As a photographer, I have an eye for light. The way the light shines on a subject, whether a person or a fern growing in the woods can make it beautiful or ugly. Today, I had a moment of illumination like a gentle brush of sunlight deep in the woods.
The truth might be painful to share, but I must. I almost quit this project.
When we were looking for a place to buy our home, I didn’t want to look in Delridge. But, as a couple on one income (a good one for middle class life), this was one of the only neighborhoods where we could buy a home that wasn’t falling apart. In fact, our home was brand spanking new!
I honestly had never lived in a new home before. And, part of me felt like I didn’t deserve it. Growing up in the lower-middle -working class, I felt like I hadn’t worked hard enough for a new home. But, here we are, and I have my husband to thank for that. Sadly, the newness has worn off as the noise, litter and grime have become more and more visible.
And then, I had children. With two kids under 2 years, I spent more and more time at the park and walking around the neighborhood. I started to feel sad about not having a home for my children in a better neighborhood. But then, something shifted. One night, I was complaining to my husband about the litter, and he suggested that I volunteer and pick it up.
Within weeks, I met a neighbor at the playground and she invited me to help build a new playground. While I had no idea what I was getting myself into as the Public Relations Chair, I learned on the job how to help the Seattle Parks Department communicate with a national non-profit and a corporate partner. Together, with several other dedicated neighbors, we built an amazing playground and gave our park a facelift with 275 volunteers in 6 hours!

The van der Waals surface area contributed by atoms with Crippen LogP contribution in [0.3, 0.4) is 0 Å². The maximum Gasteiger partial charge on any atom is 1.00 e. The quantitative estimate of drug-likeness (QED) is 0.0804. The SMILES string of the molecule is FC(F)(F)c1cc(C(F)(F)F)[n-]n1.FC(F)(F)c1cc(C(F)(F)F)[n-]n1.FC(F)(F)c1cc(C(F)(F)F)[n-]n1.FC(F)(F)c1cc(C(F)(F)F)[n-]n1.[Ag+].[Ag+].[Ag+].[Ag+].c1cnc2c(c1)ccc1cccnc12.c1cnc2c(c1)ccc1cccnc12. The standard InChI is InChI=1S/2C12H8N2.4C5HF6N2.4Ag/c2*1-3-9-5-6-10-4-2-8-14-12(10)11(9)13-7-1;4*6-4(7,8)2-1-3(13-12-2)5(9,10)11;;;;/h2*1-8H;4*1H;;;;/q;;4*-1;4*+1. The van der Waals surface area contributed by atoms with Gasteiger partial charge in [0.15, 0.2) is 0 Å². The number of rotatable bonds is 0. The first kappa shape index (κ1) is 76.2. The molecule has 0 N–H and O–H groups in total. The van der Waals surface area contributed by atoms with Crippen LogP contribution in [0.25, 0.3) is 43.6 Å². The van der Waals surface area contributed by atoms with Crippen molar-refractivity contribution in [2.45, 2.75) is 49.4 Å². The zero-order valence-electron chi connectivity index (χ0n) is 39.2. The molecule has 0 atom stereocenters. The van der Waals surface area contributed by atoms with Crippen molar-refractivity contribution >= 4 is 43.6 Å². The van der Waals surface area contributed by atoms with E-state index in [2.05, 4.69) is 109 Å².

That lit a new perspective on my neighborhood for me. I started to see the light. Where others see the litter, I see the richness in green space. Where others notice the mentally ill neighbors who act bizarre, I meet neighbors who work for non-profits or run a local art gallery or help renovate green homes.
When I started this project, I named it Poor Seattle Shines. And it caused a rife in my marriage. My husband didn’t like me talking about us living in a Poor neighborhood. So, that got me thinking. The truth is that we are not poor. Delridge as a neighborhood in Seattle is simply neglected when compared to other neighborhoods in terms of services and basic infrastructure.
We cannot change the fact that we live in a neglected neighborhood in Seattle. Delridge will always be one of the neglected neighborhoods, because of money. I’m not complaining about the local government, because it’s just like the rest of the country. The thing that divides us is money.
Pushing out the low-income housing, or the shelter won’t make this place suddenly get attention from the city and provide us with sidewalks, crosswalks and basic infrastructure. The only way to make a difference is to get involved. We can choose to see and help the people who are bringing light into the situation and making a difference.
To the neighborhood email troll who is posting camera phone photos and pointing out all of the bad details he or she sees in our neighborhood: You are not making a difference.
Those who are shining their light through positive actions are the heroes who will change the unfair balance in our city.
And so, the new name of this project is Seattle Shines. We will focus on photographing the neglected neighborhoods first, and then the people who shine.